10. Who is Binary, Captain Marvel’s alter ego?
The Marvels takes a dramatic turn in its final act when Monica Rambeau bravely seals a rift torn in reality by the Quantum Bands. This heroic act leaves her stranded in an alternate dimension, and the movie’s post-credits scene reveals Monica waking up in a hospital, facing a woman resembling her deceased mother, Maria Rambeau. In this universe, Maria is not only alive but also embodies the cosmic character Binary, known for her star-like powers.
The character of Binary has a rich history in Marvel Comics. Originally Carol Danvers, she transformed into Binary after the alien Brood’s experiments unlocked her latent abilities to generate various forms of energy. In the comics, her time with the X-Men was under the guise of Binary.
In 2021 comic developments, Carol recreates her Binary form to escape imprisonment, leading to the emergence of a separate Binary entity. Does the movie adaptation here hint at this complex legacy through Maria Rambeau’s portrayal. Or since Maria took on the mantle of Captain Marvel in Doctor Strange in the Multiverse of Madness, can we also regard that the X-Men version has this Captain ‘Maria Rambeau’ Marvel take on her Binary form to be part of the mutant team?
While her exact powers remain unknown, her appearance in the twin-starred suit suggests a strong connection to the Binary persona. That being said, will she join the upcoming Deadpool 3 or an X-Men film in the future?
Bonus Question: With Kamala recruiting Kate Bishop, does this make her the new Nick Fury, or is she the new leader of whatever superhero group she is recruiting for?
In the dynamic finale, Kamala Khan takes a pivotal step towards assembling a new superhero team. Her visit to Kate Bishop (Hailee Steinfeld), along with Lucky the Pizza Dog, echoes the iconic recruitment scenes of Nick Fury in 2008’s Iron Man. Kamala, exhibiting a Nick Fury-esque charisma, hints at forming a team and even references Fury’s memorable line to Tony Stark.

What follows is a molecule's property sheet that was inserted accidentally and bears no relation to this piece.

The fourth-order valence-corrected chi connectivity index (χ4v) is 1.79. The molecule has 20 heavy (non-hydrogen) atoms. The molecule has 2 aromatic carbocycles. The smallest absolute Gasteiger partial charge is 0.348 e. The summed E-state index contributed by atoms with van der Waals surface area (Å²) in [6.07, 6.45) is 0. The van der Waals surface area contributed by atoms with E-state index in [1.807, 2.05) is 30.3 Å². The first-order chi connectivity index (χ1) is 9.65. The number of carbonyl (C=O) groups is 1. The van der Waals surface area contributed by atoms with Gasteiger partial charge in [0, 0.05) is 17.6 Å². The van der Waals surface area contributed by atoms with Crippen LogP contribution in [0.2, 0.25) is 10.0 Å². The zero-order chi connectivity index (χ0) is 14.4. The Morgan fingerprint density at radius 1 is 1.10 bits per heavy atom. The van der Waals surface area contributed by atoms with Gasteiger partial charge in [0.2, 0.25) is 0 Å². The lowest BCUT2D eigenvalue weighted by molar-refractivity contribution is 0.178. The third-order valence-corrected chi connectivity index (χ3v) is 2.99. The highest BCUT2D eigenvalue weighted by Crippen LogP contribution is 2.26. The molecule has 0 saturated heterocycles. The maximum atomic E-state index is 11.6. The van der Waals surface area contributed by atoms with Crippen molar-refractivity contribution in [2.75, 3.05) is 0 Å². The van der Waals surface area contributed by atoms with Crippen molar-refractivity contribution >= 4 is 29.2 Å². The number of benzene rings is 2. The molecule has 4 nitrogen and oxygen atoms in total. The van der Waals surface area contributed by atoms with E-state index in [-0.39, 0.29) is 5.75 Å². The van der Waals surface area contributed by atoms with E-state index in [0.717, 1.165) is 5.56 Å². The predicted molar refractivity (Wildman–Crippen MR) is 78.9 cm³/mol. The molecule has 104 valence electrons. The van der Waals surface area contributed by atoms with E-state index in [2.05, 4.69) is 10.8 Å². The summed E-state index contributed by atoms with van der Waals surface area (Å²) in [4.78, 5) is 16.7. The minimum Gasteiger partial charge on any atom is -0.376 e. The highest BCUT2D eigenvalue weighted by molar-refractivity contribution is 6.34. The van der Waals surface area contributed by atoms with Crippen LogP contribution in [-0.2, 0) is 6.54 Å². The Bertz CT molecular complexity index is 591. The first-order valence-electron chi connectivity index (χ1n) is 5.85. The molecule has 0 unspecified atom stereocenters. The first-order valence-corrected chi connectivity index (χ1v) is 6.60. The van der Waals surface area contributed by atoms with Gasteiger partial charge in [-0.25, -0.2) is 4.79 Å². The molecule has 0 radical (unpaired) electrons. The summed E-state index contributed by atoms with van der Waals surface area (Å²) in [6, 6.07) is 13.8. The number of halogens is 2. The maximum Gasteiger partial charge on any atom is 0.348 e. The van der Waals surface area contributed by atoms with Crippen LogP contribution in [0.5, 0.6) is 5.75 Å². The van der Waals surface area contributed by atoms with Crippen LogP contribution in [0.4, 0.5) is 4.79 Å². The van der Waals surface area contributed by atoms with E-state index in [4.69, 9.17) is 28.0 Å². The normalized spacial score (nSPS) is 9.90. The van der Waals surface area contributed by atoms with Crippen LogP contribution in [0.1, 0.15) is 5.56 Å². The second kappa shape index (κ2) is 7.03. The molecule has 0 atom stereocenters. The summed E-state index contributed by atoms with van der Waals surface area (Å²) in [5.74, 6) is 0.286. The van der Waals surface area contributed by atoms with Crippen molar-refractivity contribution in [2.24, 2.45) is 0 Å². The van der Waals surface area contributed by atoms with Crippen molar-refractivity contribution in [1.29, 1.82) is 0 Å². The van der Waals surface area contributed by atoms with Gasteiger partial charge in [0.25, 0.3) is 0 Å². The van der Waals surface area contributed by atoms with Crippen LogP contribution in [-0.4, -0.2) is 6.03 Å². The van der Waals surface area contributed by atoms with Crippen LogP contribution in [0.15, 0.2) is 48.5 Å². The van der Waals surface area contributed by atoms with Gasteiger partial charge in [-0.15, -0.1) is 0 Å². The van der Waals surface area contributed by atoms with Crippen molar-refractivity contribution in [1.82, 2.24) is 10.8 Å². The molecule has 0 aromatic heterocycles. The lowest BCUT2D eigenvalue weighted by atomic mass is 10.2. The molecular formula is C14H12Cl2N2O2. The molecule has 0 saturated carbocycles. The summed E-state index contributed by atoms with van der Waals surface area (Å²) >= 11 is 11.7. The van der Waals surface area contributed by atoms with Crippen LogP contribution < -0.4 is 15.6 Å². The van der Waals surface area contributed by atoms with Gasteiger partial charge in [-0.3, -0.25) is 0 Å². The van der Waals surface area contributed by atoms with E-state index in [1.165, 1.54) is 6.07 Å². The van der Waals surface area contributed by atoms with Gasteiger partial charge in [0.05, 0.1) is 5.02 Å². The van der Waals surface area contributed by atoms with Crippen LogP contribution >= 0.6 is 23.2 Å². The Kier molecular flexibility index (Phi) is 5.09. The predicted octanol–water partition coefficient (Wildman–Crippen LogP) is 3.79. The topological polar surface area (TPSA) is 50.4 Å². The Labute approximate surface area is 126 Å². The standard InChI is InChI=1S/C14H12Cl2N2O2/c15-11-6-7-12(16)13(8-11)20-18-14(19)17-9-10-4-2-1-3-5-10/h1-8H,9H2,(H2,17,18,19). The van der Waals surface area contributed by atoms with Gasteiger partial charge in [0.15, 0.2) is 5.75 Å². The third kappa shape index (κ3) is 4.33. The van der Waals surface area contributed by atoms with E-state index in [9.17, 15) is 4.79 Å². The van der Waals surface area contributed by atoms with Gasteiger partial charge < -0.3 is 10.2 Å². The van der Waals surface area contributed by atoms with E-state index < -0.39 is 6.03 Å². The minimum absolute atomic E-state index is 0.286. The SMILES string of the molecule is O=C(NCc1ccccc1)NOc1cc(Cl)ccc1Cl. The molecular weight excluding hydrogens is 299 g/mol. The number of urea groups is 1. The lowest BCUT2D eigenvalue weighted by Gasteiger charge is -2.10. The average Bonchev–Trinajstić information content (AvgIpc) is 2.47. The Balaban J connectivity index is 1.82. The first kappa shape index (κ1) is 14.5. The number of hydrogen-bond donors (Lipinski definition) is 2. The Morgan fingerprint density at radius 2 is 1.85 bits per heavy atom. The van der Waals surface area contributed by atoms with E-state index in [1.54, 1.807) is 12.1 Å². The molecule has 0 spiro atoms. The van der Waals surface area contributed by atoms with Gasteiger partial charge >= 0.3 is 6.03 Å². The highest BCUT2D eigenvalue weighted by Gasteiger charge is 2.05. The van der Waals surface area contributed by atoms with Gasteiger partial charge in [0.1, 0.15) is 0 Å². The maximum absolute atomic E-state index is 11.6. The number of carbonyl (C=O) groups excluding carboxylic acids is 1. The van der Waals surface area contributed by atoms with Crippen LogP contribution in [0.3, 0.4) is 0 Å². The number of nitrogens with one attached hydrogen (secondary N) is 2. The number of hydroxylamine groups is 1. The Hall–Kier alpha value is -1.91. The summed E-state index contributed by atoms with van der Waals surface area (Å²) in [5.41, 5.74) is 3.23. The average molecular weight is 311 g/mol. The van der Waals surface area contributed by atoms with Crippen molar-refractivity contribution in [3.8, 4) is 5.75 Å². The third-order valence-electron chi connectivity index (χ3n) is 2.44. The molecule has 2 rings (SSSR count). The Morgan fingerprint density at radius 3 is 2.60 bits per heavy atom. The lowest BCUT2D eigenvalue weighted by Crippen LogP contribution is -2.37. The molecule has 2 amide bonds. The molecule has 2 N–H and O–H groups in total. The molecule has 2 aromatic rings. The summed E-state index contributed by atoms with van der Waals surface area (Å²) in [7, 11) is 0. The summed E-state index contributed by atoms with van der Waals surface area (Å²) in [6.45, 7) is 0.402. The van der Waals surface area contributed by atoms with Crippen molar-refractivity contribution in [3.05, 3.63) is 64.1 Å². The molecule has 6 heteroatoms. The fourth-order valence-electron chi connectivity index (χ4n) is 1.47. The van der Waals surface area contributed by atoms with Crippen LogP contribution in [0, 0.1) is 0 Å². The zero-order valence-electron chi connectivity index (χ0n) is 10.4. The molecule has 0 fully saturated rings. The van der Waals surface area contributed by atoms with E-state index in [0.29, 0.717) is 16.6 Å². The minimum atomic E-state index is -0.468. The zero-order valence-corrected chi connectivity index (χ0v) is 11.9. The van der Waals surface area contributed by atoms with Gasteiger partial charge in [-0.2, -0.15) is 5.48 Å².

Her interaction with Kate Bishop, humorously noting Kate’s age, seemingly signals the beginnings of the Young Avengers and the MCU’s moving towards assembling a youthful superhero team, previously hinted at but never fully realised.
Kamala’s initiative in forming the Young Avengers is intriguing, considering the original Avengers are still active. However, the groundwork for this young team has been steadily laid throughout the MCU. The Young Avengers, originating from a 2005 comic storyline, have a rich history, with characters like Eli Bradley from The Falcon and the Winter Soldier and Wanda and Vision’s kids (who grow up to become Wiccan and Speed) from WandaVision, who were actually co-founders in the comics. The multiverse opens up even more possibilities, with alternate versions of characters like Wiccan and Speed.
While no concrete Young Avengers project has been announced for Phase 6, the potential roster is expansive, including America Chavez from Doctor Strange in the Multiverse of Madness, and Skaar from She-Hulk. Kamala’s proactive role in this formation positions her as a pivotal figure in the MCU, echoing the foresight of Nick Fury in uniting heroes for greater challenges ahead.